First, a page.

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Feds: Former Albany HUD worker faked cancer for time off, gets jail

Feds: Former Albany HUD worker faked cancer for time off, gets jail

Feds: Former Albany HUD worker faked cancer for time off, gets jail
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ALBANY - A former employee with the federal Department of Housing and Urban Development in Albany has been sentenced to jail time in a scheme to get time off work for a fake cancer diagnosis, authorities said.

Timothy J. Oravec, 60, who worked out of HUD's Albany office and lived in Poughkeepsie, pleaded guilty to wire fraud earlier and was sentenced this past week to four months in jail and three years of supervision.

Oravec was arrested in April 2018, accused of faking the cancer diagnosis in 2013 to get special leave, including take sick time donations from fellow employees, federal prosecutors said.

He did so by faking a number of letters that purported to be from medical providers at two facilities, including the Dana Farber Cancer Institute, and then used those to qualify for the department's leave transfer program, he admitted in his plea. He then solicited and received sick leave donations from his coworkers. He also faked other notes to justify his sick time, he admitted.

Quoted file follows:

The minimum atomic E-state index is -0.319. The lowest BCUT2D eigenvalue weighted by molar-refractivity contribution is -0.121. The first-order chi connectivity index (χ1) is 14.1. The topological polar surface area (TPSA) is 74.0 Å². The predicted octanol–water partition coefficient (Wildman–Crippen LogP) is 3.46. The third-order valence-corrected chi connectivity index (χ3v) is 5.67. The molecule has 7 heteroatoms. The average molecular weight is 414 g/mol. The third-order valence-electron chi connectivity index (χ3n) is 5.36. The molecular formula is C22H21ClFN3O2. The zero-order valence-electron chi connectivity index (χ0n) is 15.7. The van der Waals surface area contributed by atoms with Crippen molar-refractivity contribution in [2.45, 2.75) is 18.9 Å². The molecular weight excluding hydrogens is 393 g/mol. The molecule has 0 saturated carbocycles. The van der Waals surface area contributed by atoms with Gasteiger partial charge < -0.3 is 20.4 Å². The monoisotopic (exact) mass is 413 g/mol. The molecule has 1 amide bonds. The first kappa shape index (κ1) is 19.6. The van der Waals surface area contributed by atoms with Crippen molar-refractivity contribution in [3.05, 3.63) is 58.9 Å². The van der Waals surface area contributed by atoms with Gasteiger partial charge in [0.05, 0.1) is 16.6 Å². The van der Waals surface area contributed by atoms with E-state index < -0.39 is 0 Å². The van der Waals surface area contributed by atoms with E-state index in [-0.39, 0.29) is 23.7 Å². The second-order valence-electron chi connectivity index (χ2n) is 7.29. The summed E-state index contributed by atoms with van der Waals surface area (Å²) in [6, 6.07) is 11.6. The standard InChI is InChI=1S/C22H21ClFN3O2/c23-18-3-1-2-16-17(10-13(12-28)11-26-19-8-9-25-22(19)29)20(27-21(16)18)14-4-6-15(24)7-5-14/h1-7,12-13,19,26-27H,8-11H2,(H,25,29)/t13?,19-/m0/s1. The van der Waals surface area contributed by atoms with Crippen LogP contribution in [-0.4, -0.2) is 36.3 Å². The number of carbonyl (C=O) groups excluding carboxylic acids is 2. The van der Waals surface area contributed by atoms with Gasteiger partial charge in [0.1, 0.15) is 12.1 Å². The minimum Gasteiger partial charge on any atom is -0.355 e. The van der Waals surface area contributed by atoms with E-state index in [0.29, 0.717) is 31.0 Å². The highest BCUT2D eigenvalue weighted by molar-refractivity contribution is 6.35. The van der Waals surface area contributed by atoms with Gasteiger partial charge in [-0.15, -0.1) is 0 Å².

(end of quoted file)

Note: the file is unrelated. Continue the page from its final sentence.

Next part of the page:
His appeal to co-workers included "his shameless attempts to play on his coworkers' sympathy by sending out a picture of himself purportedly showing the effects of chemotherapy and expressing dismay that he had not been donated even more leave," Assistant U.S. Attorney Michael D. Gadarian wrote ahead of Oravec's sentencing.

Oravec received more than $24,000 in illegally obtained "unrecovered proceeds," according to his plea.

Ahead of his sentencing, Oravec attorney Timothy Austin argued his client is actually a multiple-time survivor of cancer, cancer in his thyroid and lungs in 1986 and mouth in 2010.

Austin contended his client's claims in 2013 stemmed from "personal and family upheaval" and he used the fake claims "to be able to stay at home and wallow in his depression."  He began work at HUD in 1987 and was terminated in 2018.

"Mr. Oravec is extraordinarily remorseful for his conduct," Austin wrote. "Mr. Oravec fully accepts responsibility for his actions."

Gadarian, however, argued Oravec's crime was wide-ranging and asked for imprisonment of at least a year.

Oravec faked letterhead, used real doctors' names forged signatures and invoked HIPAA's privacy protections to try and prevent his bosses from uncovering his actions. Oravec also used the time to visit a friend in North Carolina and take a trip to Atlantic City, Gadarian wrote.

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